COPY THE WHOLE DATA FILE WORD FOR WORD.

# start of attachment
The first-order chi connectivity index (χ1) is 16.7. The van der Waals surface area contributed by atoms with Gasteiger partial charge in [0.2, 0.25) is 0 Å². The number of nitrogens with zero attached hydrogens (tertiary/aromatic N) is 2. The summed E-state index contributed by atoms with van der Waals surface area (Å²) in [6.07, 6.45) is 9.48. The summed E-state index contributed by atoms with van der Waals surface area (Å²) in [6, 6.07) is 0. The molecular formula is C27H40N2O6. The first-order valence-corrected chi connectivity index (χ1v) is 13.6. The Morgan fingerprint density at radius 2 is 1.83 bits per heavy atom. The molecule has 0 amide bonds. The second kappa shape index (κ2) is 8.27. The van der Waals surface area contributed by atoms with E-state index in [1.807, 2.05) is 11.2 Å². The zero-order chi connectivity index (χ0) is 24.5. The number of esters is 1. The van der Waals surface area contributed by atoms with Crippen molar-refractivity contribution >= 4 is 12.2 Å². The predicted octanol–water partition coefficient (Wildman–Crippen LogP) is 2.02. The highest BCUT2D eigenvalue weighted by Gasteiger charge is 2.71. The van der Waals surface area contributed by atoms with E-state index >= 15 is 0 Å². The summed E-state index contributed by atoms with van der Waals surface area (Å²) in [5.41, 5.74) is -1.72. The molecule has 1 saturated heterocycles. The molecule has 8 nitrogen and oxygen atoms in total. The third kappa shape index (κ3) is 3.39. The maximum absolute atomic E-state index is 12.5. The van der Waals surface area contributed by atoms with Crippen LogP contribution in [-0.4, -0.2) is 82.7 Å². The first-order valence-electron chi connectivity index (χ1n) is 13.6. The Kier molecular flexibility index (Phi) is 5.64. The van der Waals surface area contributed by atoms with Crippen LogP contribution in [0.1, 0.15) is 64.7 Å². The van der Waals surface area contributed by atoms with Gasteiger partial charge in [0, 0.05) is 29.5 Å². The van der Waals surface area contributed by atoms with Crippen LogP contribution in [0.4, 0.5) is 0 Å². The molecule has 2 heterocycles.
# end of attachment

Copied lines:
The first-order chi connectivity index (χ1) is 16.7. The van der Waals surface area contributed by atoms with Gasteiger partial charge in [0.2, 0.25) is 0 Å². The number of nitrogens with zero attached hydrogens (tertiary/aromatic N) is 2. The summed E-state index contributed by atoms with van der Waals surface area (Å²) in [6.07, 6.45) is 9.48. The summed E-state index contributed by atoms with van der Waals surface area (Å²) in [6, 6.07) is 0. The molecular formula is C27H40N2O6. The first-order valence-corrected chi connectivity index (χ1v) is 13.6. The Morgan fingerprint density at radius 2 is 1.83 bits per heavy atom. The molecule has 0 amide bonds. The second kappa shape index (κ2) is 8.27. The van der Waals surface area contributed by atoms with E-state index in [1.807, 2.05) is 11.2 Å². The zero-order chi connectivity index (χ0) is 24.5. The number of esters is 1. The van der Waals surface area contributed by atoms with Crippen molar-refractivity contribution >= 4 is 12.2 Å². The predicted octanol–water partition coefficient (Wildman–Crippen LogP) is 2.02. The highest BCUT2D eigenvalue weighted by Gasteiger charge is 2.71. The van der Waals surface area contributed by atoms with E-state index >= 15 is 0 Å². The summed E-state index contributed by atoms with van der Waals surface area (Å²) in [5.41, 5.74) is -1.72. The molecule has 1 saturated heterocycles. The molecule has 8 nitrogen and oxygen atoms in total. The third kappa shape index (κ3) is 3.39. The maximum absolute atomic E-state index is 12.5. The van der Waals surface area contributed by atoms with Crippen LogP contribution in [-0.4, -0.2) is 82.7 Å². The first-order valence-electron chi connectivity index (χ1n) is 13.6. The Kier molecular flexibility index (Phi) is 5.64. The van der Waals surface area contributed by atoms with Crippen LogP contribution in [0.1, 0.15) is 64.7 Å². The van der Waals surface area contributed by atoms with Gasteiger partial charge in [0, 0.05) is 29.5 Å². The van der Waals surface area contributed by atoms with Crippen LogP contribution in [0.4, 0.5) is 0 Å². The molecule has 2 heterocycles.